In a ceremony at Mijas Town Hall on Tuesday, the Royal British Legion Mijas Costa Branch officially named Mayor Agustín Moreno 'Honorary President' of the local branch. In addition to a plaque documenting the Mayor's new title, Branch Chairperson Doreen Peplow gave him an RBL pin containing the Mijas coat of arms, and Branch President Bernie Watson (on left in photo, shaking hands with the Mayor) presented him a bottle of fine scotch. "It's a real honour. I'm very pleased to be named Honorary President of the Mijas Costa RBL and to have the group here doing all the things they do in the town," said the Mayor.



Butane-repair scam alert

By Oliver McIntyre

Torremolinos Town Hall last week circulated a warning regarding a scam in which a supposed butane-repairman arrives at a person's home and insists that he needs to inspect the gas canister, valve and tubing, and then makes a repair to either the valve or tubing and charges the occupant.

According to the consumer association Facua, there is no reason why a butane serviceman should appear unannounced and unsolicited to make inspections or repairs. It is the responsibility of the homeowner to have the gas system inspected every five years if it is a canister system and every four years if it is direct-delivery piped gas. The consumer can contract whatever licensed service company he or she chooses, says Facua. Replacement of parts like the tubing and valve can even be performed by the consumer himself, the organisation says.

In the alert circulated by Torremolinos Town Hall, one Benalmádena apartment owner indicated that his renter, a foreign resident, fell for the bogus butane-repair scam and the worker even had the victim sign a receipt for the work, making it more difficult to dispute the charges. "They took advantage of the renter's ignorance," he said. "They showed an identification card that the renter didn't even understand."


Two hours free parking for Marbella shoppers

News Staff Reporter


The association of small and medium businesses in Marbella and San Pedro (Apymen) has long blamed the giant commercial centres on the outskirts of the municipality for its member’s loss of trade. The group also believes that the lack of parking in central Marbella and San Pedro is another reason for shoppers staying away.

Now the association is fighting back by reaching an agreement with three car park operators, two in the centre of Marbella and the other in San Pedro. Under the accord shoppers will receive two hours free parking if they spend more than 12 euros in an Apymen shop or business.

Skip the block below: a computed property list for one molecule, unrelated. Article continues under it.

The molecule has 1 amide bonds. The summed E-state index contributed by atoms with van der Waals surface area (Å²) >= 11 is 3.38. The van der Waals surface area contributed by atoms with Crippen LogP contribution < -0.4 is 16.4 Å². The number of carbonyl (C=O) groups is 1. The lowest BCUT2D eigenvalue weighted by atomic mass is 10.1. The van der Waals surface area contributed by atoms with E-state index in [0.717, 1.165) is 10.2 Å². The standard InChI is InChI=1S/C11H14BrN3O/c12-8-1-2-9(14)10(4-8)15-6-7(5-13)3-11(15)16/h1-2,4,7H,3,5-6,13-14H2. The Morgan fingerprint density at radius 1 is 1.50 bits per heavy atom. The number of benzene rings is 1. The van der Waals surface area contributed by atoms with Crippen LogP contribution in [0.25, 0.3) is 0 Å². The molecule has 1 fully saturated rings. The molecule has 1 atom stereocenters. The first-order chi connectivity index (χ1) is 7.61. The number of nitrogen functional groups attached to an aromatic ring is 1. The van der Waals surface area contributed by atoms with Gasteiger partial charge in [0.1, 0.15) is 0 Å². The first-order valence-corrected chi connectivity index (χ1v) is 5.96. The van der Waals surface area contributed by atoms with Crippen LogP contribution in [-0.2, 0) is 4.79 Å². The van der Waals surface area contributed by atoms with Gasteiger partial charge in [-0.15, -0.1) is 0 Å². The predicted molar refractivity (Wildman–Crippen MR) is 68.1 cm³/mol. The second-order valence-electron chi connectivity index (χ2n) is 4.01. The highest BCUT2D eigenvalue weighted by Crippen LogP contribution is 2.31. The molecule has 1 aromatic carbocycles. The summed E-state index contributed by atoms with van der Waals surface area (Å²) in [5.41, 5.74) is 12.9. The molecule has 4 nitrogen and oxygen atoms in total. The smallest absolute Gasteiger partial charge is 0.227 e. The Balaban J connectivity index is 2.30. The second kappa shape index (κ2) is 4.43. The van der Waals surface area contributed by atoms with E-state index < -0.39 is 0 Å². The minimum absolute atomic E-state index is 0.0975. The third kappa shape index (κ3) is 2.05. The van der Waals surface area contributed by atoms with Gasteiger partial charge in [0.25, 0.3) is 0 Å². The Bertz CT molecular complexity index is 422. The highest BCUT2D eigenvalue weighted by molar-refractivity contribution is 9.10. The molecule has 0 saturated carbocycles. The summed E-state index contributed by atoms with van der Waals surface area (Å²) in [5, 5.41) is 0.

In this way Apymen hopes to attract shoppers back to the traditional central shopping zones of Marbella and San Pedro. President, Antonio Núñez, said this pioneering initiative would only cost the traders 1.5 euros per shopper but could revitalise the centre of town as a shopping venue.


Cudeca Walkathon 2004

NEWS Staff Reporter

Sunny weather, healthy exercise and a good cause attracted almost 400 participants to last weekend’s Cudeca Walkathon 2004. Groups of walkers donning the event's bright red T-shirts filled the three different walking routes throughout Benalmádena last Sunday, including the paths up to the Calamorro Peak and the centre of Arroyo de la Miel. All the groups joined together at the Benalmádena Municipal Auditorium to form a walking sea of red for the final stretch along the Paseo Marítimo.

In addition to the inscription fees, many walkers collected sponsorship funds or donated extra money, while other donations were given by numerous ‘solidarity walkers’ who wanted to support the event but were unable to participate, says Cudeca. Business sponsors like El Monte Savings Bank and Selwo Marina made important economic donations, and over 30 local business supporters, including the Costa del Sol News, donated their goods and services to make the walkathon an important fundraising event for the cancer hospice.

The centre says the funds raised in this year's events will help it move toward its goal of opening the In-Patient Unit of the Hospice Centre before 2005. “Cudeca thanks all participants and friends for the continuing support of our Cancer Care Hospice Programme,” a spokesperson told CDSN.